For many, nachos are the ultimate indulgence — heaps of cheese atop a bed of salty chips, all of it weighed down with savory meats, rich dips, and a smattering of diced vegetables.
But nachos are much more than greasy bar food or the ideal ballpark snack. They're actually an all-American gastronomic institution. These ubiquitous munchies are alleged to have originated during World War II, when a group of American military wives stopped off at a restaurant in Piedras Negras, Mexico, after the kitchen had closed.
Supposedly, the restaurant's cooks, in an effort to feed the hungry group, came up with a quick and easy snack — tortillas cut into triangles, topped with cheese and jalapeños, and quickly heated. It wasn't long after that the popularity of those “Nachos Especiales” spread through the southwestern United States.
Sixty years later, the original recipe for nachos has been tweaked countless times, often with outrageous or decidedly unconventional results. Restaurants and amateur chefs alike have used the basic conventions of nachos to churn out dishes as saintly as kale chips topped with raw cashew cheese or as upscale as smoked salmon nachos served with caviar.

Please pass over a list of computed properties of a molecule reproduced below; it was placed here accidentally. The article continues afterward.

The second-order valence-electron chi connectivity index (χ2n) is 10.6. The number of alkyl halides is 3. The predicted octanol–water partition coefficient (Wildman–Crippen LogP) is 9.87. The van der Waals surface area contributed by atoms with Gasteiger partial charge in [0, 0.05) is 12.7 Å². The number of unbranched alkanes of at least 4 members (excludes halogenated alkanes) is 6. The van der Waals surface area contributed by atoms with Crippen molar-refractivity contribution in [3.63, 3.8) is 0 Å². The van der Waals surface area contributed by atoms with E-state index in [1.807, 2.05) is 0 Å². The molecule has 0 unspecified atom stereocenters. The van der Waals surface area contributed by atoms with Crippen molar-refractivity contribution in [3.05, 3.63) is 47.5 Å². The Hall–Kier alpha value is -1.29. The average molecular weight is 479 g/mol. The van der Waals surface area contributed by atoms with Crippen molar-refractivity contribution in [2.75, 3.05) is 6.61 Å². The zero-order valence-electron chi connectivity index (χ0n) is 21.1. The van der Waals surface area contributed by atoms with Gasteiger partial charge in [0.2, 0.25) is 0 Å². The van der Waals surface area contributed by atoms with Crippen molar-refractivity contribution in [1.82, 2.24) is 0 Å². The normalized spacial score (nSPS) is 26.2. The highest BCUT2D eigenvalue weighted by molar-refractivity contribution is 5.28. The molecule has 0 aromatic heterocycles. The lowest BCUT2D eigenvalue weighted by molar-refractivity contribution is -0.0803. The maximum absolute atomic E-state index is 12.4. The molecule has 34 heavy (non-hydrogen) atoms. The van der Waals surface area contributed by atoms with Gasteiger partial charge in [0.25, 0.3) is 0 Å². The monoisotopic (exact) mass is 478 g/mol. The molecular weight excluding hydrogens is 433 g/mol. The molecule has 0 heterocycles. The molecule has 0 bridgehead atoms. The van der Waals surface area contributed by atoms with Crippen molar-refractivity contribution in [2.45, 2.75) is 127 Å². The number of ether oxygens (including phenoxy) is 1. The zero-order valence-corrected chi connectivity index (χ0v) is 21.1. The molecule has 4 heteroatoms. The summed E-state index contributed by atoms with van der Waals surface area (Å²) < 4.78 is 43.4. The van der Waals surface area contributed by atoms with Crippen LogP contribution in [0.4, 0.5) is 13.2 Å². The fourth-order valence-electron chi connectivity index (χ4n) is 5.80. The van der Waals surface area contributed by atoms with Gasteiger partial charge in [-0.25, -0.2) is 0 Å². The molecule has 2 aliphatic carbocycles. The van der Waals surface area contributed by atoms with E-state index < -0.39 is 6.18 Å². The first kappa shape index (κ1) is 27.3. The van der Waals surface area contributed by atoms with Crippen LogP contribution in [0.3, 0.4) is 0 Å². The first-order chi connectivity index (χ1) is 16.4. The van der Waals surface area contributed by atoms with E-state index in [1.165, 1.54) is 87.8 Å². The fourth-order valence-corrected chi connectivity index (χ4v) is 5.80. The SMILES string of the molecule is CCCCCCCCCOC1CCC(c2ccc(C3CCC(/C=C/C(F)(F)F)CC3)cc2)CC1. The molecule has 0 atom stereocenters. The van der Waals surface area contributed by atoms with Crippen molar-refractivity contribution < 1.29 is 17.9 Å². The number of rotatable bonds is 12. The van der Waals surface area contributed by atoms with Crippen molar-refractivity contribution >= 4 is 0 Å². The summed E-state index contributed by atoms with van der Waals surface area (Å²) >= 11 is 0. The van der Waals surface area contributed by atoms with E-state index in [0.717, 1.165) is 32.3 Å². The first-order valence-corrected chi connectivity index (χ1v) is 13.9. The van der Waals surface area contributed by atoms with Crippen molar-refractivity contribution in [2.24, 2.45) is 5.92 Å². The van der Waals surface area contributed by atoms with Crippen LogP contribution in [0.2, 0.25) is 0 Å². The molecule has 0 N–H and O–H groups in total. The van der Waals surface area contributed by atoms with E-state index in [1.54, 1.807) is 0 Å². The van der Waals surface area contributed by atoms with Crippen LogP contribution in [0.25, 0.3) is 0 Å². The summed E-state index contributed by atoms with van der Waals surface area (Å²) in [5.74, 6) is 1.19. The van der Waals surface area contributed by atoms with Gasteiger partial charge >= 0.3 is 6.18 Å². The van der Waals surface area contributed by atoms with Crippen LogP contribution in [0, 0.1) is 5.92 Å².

Nacho variations are so common, the snack can even be subcategorized into dozens of groups. Yuppie nachos, featuring sun-dried tomatoes or goat cheese, appetize diners on some menus. Other restaurants offer vegan combos with bean chili and soy cheese, or even sugary toppings like chocolate sauce and whipped cream.
Of course, nachos are also vulnerable to America's favorite food trend: supersizing. A plate of appetizer nachos can pack more than 1,500 calories, according to Men's Health. Guiness even has an award for the largest platter of nachos. The winner? A Boston branch of 99 Restaurant, with their 3,900-pound entry made just last year.
From classy cuisine to a meat lover's dream, and from raw tuna to cashew “cheese,” here's a roundup of some of the most insane nachos gracing American menus.
Did we miss your favorite extreme nachos? Let us know!